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dc.contributor.authorCollins, Maryen
dc.date.accessioned2018-05-22T12:47:52Z
dc.date.available2018-05-22T12:47:52Z
dc.date.issued1923en
dc.identifier.urihttp://hdl.handle.net/1842/30726
dc.description.abstracten
dc.description.abstractThe study of colour-blindness has been somewhat retarded by the concomitant study of colour theories. The majority of investigators have started out unduly biased by their favourite theory and have examined colour-blinds from this prejudiced standpoint. The result is that great deal of unnecessary confusion has gathered round this subject which has ultimately caused an obscuring of the real issues. Attempts have been made from time to time to get from theories but on the whole these have proved futile and the results achieved are only gradually permeating the literature of the subject. Yet even in the highest authoritative references to colour-blindness, it is amazing to find that a description of the defect is inevitably given along the lines of some particular theory, although it must be admitted that some authors take the precaution of inserting a note to the effect that such a description holds only if the theory be accepted.en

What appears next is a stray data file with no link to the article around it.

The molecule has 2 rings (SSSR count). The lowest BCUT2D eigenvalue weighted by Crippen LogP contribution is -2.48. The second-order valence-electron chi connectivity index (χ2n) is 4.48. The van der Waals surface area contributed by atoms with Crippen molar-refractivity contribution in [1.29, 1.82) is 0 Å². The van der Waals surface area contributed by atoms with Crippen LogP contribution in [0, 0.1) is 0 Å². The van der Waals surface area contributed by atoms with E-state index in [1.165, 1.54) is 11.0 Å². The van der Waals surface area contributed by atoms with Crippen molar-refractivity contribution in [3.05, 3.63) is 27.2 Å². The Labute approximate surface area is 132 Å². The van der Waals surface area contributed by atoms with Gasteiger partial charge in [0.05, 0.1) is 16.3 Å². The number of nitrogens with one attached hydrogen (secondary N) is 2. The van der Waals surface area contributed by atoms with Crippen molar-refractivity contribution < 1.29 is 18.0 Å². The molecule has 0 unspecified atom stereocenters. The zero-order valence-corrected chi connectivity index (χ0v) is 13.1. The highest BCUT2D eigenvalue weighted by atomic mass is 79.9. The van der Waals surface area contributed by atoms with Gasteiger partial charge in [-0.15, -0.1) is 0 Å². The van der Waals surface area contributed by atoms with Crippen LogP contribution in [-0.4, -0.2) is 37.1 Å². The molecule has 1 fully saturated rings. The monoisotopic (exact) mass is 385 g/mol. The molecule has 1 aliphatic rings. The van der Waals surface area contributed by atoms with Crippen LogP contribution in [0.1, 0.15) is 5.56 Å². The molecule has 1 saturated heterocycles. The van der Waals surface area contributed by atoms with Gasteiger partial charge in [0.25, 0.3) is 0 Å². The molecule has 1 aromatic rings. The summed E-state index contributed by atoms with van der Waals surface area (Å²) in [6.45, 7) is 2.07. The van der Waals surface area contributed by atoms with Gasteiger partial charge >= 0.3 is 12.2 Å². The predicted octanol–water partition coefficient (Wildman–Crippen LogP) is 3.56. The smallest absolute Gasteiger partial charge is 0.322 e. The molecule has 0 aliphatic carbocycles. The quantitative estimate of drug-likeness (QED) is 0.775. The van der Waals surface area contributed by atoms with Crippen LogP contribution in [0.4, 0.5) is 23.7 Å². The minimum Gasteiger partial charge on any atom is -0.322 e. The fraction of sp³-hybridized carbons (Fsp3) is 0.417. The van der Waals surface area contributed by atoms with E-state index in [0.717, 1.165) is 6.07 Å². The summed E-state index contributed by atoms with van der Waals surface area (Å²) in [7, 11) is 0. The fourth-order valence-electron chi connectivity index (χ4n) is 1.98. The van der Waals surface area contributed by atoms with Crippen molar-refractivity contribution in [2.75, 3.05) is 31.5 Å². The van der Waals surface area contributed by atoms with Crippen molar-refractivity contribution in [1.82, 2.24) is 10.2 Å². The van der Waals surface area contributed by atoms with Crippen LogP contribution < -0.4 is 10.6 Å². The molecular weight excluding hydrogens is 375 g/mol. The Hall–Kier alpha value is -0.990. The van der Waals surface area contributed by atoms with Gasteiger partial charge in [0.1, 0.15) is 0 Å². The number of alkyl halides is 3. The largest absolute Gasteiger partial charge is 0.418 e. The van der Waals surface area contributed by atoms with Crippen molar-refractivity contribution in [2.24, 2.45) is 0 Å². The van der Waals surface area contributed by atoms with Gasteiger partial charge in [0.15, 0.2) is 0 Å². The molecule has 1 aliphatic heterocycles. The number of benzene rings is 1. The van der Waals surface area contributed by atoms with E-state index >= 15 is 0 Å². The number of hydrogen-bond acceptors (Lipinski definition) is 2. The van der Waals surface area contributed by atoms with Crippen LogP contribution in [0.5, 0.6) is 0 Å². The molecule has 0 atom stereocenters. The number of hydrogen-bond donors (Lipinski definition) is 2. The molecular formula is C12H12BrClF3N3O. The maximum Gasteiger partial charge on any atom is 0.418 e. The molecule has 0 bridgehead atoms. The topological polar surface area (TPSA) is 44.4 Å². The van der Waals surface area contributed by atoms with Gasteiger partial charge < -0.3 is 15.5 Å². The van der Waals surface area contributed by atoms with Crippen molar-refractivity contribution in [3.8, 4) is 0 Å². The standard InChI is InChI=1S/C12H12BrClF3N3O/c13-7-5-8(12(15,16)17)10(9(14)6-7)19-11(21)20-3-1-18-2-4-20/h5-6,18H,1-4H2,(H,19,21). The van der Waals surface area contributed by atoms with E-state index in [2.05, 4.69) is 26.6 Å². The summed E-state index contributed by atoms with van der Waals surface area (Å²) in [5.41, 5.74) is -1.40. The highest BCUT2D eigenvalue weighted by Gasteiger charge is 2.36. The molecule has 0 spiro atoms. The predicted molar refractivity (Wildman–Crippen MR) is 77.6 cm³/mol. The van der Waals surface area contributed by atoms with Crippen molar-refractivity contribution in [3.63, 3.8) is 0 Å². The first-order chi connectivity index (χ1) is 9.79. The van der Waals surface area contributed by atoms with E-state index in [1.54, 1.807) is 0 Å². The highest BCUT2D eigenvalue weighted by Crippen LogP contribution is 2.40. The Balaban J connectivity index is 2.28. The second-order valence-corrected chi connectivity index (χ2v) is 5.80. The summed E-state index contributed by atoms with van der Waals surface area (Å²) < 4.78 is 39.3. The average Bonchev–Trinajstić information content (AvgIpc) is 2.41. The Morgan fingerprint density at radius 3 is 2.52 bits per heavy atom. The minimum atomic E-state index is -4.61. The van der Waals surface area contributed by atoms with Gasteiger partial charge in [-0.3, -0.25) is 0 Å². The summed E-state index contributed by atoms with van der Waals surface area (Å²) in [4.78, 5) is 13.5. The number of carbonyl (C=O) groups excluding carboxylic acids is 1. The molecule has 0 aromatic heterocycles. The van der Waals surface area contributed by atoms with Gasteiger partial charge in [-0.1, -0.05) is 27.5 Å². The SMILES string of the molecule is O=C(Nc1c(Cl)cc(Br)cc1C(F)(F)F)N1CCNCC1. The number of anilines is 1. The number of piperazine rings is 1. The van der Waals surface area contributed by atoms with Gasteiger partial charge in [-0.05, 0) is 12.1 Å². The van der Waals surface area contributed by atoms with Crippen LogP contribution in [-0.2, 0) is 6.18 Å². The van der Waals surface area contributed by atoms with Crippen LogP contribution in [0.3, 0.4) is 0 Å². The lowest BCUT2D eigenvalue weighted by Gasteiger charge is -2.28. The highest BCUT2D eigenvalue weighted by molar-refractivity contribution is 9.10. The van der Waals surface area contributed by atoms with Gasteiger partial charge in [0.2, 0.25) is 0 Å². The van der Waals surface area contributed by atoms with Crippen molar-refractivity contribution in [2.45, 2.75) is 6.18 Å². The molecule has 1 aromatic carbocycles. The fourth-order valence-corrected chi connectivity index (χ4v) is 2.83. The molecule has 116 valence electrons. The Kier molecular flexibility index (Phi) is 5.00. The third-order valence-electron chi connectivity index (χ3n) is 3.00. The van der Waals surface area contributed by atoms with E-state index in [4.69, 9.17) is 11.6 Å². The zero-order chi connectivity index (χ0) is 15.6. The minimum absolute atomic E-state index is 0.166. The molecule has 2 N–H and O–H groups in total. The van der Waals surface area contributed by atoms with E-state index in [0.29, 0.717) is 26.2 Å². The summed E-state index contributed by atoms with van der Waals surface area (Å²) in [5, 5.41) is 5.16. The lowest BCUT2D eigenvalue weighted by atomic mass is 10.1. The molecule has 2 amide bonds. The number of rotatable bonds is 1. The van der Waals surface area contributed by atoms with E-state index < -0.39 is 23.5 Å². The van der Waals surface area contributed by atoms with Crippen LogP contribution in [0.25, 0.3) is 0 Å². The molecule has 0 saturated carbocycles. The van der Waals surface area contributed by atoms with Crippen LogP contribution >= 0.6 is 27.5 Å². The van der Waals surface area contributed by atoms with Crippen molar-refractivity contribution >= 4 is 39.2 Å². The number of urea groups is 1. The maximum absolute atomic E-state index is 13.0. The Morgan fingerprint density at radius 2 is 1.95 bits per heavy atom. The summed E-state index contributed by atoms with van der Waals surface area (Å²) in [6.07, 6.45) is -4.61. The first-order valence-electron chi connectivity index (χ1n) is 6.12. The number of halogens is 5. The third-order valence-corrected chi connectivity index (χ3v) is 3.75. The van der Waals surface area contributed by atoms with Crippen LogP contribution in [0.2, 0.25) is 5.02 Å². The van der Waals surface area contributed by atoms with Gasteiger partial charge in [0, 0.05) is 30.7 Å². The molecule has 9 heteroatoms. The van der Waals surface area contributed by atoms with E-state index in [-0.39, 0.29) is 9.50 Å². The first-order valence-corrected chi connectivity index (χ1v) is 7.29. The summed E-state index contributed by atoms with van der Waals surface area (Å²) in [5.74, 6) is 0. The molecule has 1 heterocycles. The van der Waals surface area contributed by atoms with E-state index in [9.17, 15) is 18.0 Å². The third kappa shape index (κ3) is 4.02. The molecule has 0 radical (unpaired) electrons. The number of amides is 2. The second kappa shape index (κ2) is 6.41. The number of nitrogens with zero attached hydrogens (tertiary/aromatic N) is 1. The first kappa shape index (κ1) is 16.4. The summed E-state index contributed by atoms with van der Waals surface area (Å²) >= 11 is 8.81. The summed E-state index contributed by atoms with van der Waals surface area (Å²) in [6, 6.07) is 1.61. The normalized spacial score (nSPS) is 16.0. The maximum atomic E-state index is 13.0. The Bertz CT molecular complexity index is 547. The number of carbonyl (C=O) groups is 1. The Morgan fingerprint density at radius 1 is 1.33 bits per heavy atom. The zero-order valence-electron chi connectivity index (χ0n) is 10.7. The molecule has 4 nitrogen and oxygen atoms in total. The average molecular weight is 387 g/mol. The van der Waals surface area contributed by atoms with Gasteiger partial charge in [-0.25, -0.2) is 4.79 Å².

dc.publisherThe University of Edinburghen
dc.relation.ispartofAnnexe Thesis Digitisation Project 2018 Block 19en
dc.relation.isreferencedbyen
dc.titleColour blindness: a comparison of different methods of testing colour blindnessen
dc.typeThesis or Dissertationen
dc.type.qualificationlevelDoctoralen
dc.type.qualificationnamePhD Doctor of Philosophyen


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